Already a member? Log in now.

Notes for this article

Add a new note
If you are trying to select text to create highlights or citations, remember that you must now click or tap on the first word, and then click or tap on the last word.
One moment ...
Project items

Items saved from this article

This article has been saved
Highlights (0)
Some of your highlights are legacy items.

Highlights saved before July 30, 2012 will not be displayed on their respective source pages.

You can easily re-create the highlights by opening the book page or article, selecting the text, and clicking “Highlight.”

Citations (0)
Some of your citations are legacy items.

Any citation created before July 30, 2012 will labeled as a “Cited page.” New citations will be saved as cited passages, pages or articles.

We also added the ability to view new citations from your projects or the book or article where you created them.

Notes (0)
Bookmarks (0)

You have no saved items from this article

Project items include:
  • Saved book/article
  • Highlights
  • Quotes/citations
  • Notes
  • Bookmarks
Notes
Cite this article

Cited article

Style
Citations are available only to our active members.
Sign up now to cite pages or passages in MLA, APA and Chicago citation styles.

(Einhorn, 1992, p. 25)

(Einhorn 25)

1

1. Lois J. Einhorn, Abraham Lincoln, the Orator: Penetrating the Lincoln Legend (Westport, CT: Greenwood Press, 1992), 25, http://www.questia.com/read/27419298.

Cited article

Viewpoint: Preemption Authorized for State Banks, Too
Settings

Settings

Typeface
Text size Smaller Larger
Search within

Search within this article

Look up

Look up a word

  • Dictionary
  • Thesaurus
Please submit a word or phrase above.
Print this page

Print this page

Why can't I print more than one page at a time?

Full screen

matching results for page

Cited passage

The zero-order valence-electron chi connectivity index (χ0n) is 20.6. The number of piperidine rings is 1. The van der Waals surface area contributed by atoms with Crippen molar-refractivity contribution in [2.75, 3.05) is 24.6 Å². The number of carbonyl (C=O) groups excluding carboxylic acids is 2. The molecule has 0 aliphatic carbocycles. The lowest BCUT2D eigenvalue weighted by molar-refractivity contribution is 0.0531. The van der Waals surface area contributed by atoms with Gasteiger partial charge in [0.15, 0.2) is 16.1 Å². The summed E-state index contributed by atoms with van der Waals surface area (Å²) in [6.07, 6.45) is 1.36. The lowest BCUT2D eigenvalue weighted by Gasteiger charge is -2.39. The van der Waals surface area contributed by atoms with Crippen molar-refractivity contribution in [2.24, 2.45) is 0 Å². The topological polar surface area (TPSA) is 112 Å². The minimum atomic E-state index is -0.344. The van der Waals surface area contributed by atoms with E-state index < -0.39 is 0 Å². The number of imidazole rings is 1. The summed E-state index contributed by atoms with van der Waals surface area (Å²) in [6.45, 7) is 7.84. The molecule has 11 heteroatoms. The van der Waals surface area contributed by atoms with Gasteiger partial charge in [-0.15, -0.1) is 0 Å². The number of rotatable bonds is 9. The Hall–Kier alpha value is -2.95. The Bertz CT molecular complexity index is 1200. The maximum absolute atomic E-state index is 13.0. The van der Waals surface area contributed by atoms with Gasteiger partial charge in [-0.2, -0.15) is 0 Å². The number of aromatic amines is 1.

Style
Citations are available only to our active members.
Sign up now to cite pages or passages in MLA, APA and Chicago citation styles.

"Portraying himself as an honest, ordinary person helped Lincoln identify with his audiences." (Einhorn, 1992, p. 25).

"Portraying himself as an honest, ordinary person helped Lincoln identify with his audiences." (Einhorn 25)

"Portraying himself as an honest, ordinary person helped Lincoln identify with his audiences."1

1. Lois J. Einhorn, Abraham Lincoln, the Orator: Penetrating the Lincoln Legend (Westport, CT: Greenwood Press, 1992), 25, http://www.questia.com/read/27419298.

Cited passage

Welcome to the new Questia Reader

The Questia Reader has been updated to provide you with an even better online reading experience.  It is now 100% Responsive, which means you can read our books and articles on any sized device you wish.  All of your favorite tools like notes, highlights, and citations are still here, but the way you select text has been updated to be easier to use, especially on touchscreen devices.  Here's how:

1. Click or tap the first word you want to select.
2. Click or tap the last word you want to select.

OK, got it!

Thanks for trying Questia!

Please continue trying out our research tools, but please note, full functionality is available only to our active members.

Your work will be lost once you leave this Web page.

For full access in an ad-free environment, sign up now for a FREE, 1-day trial.

Already a member? Log in now.